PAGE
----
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Volt Plant to Shut for Retooling, Allowing Expanded Production

Upgrades at plant will also allow GM to build 2013 Chevrolet Malibu there.

by on Jun.09, 2011

GM will temporarily shut down the plant where the Chevrolet Volt is built for retooling and to allow for expanded production.

General Motors’ Detroit-Hamtramck Assembly plant, home of the Chevrolet Volt, will close for four weeks beginning in June for planned upgrades to prepare for a significant increase in the rate of Volt production, along with assembly of the 2013 Chevrolet Malibu midsize sedan.

Already in tight supply, the number of Volts available for delivery to retail customers will be further restricted  before production resumes. At that point, GM will begin producing the Volt and the Opel Ampera for export to Europe and China.

The Inside Story!

“The Volt will be available to customers nationwide by the end of 2011,” said Cristi Landy, director of Chevrolet Volt marketing. “By taking the time to reconfigure the plant, we will be better able to meet the tremendous consumer demand.”


Chevrolet Volt Battery Chemistry Locked In

With less than a year until series production, the extended range electric vehicle is now at the point of no return.

by on Nov.23, 2009

Chevrolet Volt engineering development mule vehicle at the General Motors Tech Center in Warren, Michigan

Chevrolet Volt engineering development mule vehicle at the General Motors Tech Center.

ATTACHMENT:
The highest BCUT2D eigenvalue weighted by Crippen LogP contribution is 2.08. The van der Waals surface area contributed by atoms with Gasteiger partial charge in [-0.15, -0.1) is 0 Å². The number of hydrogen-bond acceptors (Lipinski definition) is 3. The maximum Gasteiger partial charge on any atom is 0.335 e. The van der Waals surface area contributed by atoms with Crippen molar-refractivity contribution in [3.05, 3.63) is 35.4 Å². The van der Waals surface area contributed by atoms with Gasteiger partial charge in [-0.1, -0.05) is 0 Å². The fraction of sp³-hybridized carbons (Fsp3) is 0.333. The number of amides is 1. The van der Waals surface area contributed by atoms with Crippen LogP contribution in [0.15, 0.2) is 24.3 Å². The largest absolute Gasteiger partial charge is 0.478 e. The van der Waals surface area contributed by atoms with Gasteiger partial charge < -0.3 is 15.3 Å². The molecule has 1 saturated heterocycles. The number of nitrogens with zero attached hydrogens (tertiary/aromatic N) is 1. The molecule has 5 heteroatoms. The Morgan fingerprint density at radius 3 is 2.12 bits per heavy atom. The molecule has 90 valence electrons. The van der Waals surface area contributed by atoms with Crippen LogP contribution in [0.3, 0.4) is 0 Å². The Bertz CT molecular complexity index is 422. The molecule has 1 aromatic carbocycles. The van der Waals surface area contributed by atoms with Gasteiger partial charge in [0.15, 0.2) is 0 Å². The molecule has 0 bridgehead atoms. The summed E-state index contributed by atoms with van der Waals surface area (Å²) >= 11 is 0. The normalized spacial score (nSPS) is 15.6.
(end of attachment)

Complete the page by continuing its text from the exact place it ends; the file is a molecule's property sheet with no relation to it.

November of 2010 will see the start of series production for the Chevrolet Volt, GM’s extended range electric vehicle. Volt is in essence a more practical — and just as expensive — evolution of the late Saturn EV1, with a 1.4-liter gasoline engine aboard to recharge the batteries after the initial 40-mile charge runs flat.

In simple terms, an electric vehicle without this onboard recharging capacity leaves your driveway with about the same range as you current car when the gas gauge reads, err, empty.

In a wide ranging discussion with Bill Wallace, Engineering Group Manager, VoltecBattery Systems, (GM’s brand name for the Korean-supplied lithium batteries from LG Chem) and Andrew Farah, Volt Vehicle Chief Engineer, I learned that the program for the small four-seat car is on track and that irreversible production decisions are now being locked in.

Fully Charged!

Fully Charged!

One critical decision involves the final chemical composition of the lithium ion batteries. With 300 of these hand-built batteries packs now undergoing testing, the exact lithium manganese polymer recipe is now set.

This final recipe came after four iterations of chemistry experiments that are a high stakes version of what you might have conducted in high school, only here to eke out 40 miles on a charge, and – critically — to provide ten year’s of life. As always, the issue on battery life is heat. You do not want to park any battery vehicle at Sky Harbor airport in Phoenix for the summer while vacationing in Alaska. The result will be hard on warranty costs.

The Volt’s batteries are meeting energy power requirements, according to Wallace, and the team is now balancing issues such as safety, regulations and customer satisfaction with other concerns such as performance, durability, packaging and vehicle design.

What isn’t locked in is the unknown curb weight of the Volt or its 200-kilogram battery pack. In order to exact the maximum performance, ala Newton, (F= MA for those of us many model years away from physics 101), an ongoing diet is underway.